Charity to aim high with plan for free school

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A CHARITY set up to improve the education and economic position of ethnic minorities has announced plans to open a new free school in a Yorkshire city which faces a shortage of places.

The award-winning Bradford-based charity QED wants to set up a primary school in the city from 2014 which it claims would better “national performance levels” and help tackle social inequality.

The plan is for Quest Primary School to open with 60 pupils, rising to 420 by 2020.

The charity said it would be open to all children regardless of their background.

The Government’s free school programme is encouraging the creation of new state schools in areas where there is local demand which are being set up by groups of teachers, parents, business and charities.

It has also seen private schools join the state sector and existing academies establish new free schools themselves.

Mohammed Ali, founder and chief executive of QED, said: “We were approached by parents in February 2011 with a request to consider opening a school to raise the educational achievement of children, particularly in the inner city.

“As a charity, QED has been working in the community since 1990 – education is at the heart of our mission – and so we felt compelled to take on this challenge.

“A start was made back in April 2011 at grassroot levels on gauging support from the local community. Since then, the trust and support of parents and members of the local community to make the school a reality has been incredible.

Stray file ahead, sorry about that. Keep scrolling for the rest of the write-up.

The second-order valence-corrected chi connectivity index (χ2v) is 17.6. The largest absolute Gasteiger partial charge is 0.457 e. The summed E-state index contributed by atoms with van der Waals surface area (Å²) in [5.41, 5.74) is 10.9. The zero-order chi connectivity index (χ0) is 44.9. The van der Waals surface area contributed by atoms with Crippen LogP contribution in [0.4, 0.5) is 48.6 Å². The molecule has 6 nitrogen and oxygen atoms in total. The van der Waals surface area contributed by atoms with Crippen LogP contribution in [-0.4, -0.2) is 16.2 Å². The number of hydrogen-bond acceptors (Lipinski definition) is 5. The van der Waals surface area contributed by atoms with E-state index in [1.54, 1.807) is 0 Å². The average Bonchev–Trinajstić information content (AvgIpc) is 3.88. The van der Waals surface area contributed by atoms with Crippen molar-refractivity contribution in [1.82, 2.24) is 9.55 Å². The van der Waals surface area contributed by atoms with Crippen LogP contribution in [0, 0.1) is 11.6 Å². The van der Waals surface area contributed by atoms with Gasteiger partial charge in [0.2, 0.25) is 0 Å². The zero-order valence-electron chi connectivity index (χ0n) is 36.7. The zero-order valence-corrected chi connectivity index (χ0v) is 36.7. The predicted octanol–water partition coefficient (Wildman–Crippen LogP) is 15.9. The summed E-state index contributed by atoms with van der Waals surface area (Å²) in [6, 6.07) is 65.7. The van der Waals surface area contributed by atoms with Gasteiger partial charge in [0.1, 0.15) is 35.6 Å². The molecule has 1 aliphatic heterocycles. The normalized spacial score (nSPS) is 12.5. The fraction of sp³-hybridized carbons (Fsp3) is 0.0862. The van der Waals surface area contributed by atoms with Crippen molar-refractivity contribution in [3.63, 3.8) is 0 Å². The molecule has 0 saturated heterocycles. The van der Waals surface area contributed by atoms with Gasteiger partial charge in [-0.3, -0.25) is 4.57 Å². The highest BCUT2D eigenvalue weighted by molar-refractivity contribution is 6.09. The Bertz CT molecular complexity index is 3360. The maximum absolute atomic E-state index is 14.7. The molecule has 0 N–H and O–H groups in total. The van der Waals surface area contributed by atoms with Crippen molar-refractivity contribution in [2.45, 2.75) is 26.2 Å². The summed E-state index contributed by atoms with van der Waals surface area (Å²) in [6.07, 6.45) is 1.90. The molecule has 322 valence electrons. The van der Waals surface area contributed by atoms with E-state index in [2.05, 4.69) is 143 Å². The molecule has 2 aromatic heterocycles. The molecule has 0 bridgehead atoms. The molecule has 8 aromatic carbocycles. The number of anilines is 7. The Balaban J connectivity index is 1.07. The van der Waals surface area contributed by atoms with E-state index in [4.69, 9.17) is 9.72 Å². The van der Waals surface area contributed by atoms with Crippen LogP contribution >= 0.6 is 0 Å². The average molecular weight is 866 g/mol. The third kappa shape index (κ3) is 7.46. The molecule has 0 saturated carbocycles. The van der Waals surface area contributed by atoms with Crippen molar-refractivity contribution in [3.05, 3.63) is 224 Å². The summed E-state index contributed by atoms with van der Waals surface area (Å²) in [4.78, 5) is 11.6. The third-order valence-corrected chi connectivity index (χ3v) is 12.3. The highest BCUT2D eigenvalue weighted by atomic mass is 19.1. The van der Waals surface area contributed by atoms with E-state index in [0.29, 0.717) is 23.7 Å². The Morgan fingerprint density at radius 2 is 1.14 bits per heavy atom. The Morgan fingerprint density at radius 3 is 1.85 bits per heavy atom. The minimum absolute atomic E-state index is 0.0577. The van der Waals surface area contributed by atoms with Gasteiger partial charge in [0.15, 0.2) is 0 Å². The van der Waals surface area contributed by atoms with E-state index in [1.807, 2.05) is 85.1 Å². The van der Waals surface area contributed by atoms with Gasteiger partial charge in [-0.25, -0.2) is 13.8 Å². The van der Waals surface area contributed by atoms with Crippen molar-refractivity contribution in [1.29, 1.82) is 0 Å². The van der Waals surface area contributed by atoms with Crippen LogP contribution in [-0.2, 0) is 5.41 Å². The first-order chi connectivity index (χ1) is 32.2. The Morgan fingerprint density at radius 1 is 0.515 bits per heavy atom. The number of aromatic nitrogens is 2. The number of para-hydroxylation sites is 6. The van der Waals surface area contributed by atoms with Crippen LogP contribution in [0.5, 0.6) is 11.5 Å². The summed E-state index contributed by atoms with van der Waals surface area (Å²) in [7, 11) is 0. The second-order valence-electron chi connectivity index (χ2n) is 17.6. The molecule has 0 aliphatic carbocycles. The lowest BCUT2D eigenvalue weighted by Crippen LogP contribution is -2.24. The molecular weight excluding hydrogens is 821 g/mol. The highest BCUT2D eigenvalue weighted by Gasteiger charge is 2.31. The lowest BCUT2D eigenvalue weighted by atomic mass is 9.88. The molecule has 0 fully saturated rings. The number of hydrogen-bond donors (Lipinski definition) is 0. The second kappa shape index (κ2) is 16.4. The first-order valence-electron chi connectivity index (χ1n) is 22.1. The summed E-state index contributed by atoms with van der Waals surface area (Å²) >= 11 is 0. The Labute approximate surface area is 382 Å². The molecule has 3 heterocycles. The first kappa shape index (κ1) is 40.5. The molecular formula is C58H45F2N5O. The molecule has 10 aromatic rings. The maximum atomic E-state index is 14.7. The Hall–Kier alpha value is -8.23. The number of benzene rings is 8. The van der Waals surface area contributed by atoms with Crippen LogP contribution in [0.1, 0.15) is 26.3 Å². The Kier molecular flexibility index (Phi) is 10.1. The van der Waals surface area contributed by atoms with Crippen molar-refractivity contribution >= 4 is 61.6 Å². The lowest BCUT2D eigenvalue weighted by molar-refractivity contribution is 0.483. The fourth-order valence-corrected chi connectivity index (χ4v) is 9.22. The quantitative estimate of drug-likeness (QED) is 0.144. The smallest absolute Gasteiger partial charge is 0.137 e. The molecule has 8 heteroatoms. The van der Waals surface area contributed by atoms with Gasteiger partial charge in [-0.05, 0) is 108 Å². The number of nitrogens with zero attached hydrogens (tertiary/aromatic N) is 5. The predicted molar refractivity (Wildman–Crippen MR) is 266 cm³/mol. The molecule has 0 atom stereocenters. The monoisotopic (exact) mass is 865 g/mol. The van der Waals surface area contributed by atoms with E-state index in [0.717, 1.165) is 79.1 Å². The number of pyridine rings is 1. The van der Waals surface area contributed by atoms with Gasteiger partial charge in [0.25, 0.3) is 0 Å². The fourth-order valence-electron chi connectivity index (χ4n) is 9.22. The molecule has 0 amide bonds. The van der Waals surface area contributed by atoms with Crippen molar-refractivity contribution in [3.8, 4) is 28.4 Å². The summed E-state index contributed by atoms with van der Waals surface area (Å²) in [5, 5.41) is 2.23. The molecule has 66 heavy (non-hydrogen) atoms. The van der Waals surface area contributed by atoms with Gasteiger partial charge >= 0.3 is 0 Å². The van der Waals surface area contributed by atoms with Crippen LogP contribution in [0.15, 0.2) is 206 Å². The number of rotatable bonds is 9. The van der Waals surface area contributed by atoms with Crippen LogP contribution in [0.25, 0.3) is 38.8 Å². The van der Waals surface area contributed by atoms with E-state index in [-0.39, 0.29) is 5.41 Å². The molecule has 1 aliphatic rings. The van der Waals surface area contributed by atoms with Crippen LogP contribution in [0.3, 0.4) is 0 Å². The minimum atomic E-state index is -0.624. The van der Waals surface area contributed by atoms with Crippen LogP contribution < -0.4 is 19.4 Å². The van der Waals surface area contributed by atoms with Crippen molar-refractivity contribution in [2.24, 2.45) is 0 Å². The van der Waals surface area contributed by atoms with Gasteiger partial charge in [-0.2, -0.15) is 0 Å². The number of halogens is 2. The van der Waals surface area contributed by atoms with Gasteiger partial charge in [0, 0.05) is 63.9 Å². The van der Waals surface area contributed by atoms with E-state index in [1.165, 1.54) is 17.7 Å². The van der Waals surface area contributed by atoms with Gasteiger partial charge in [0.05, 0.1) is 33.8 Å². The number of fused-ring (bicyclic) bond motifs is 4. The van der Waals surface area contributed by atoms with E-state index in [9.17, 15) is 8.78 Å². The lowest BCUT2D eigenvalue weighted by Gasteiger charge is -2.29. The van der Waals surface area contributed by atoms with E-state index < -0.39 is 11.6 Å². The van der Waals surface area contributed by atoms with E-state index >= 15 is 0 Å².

“The idea that where you are born impacts on the quality of education your children receive is a social inequality Bradford needs to address.

“Primary schools are critically important for instilling a good grounding and many educational leaders we’ve spoken to believe there is not only a need to relieve the pressure on primary school places, but to raise the educational performance of children to meet at least the national average for the country.”

QED, which stands for Quest for Economic Development, was set up in Bradford in 1990. The charity said the plan was for the free school to “broadly follow the national curriculum but with a focus on English and maths to cater to the needs of Bradford children”.

Dr Ali said: “Our aims are quite simple. We want to improve the educational performance of children in the deprived communities. Despite the best efforts of the education providers, too many schools are still not reaching the standards of performance that would be considered acceptable.

“We want to add value to what is already happening in the city and contribute to a future workforce that will meet the challenges of the new century. We want to support parental aspirations for their children.”

Bradford is already at the forefront of the free school movement with four set up in the city and another two with initial backing to open from the Department for Education (DfE).

The King’s Science Academy and Rainbow Primary were among the first free schools in the country to open last year.

Kings has been set up by Bradford teacher Sajid Hussain Raza. Rainbow Primary was set up by Bradford-based enterprise organisation ATL, formerly known as Asian Trade Link.

This year two more free schools, one primary and one secondary, have been set up by Dixons City Academy, one of Bradford’s best performing state schools.

The One-in-a-Million charity, based at Bradford City football club, had been given initial approval to set up a free school opening this year but discovered less than a fortnight before the start of term that the DfE was not giving it funding. It plans to open next year. The Girls Grammar School in Bradford is converting from the private sector next year.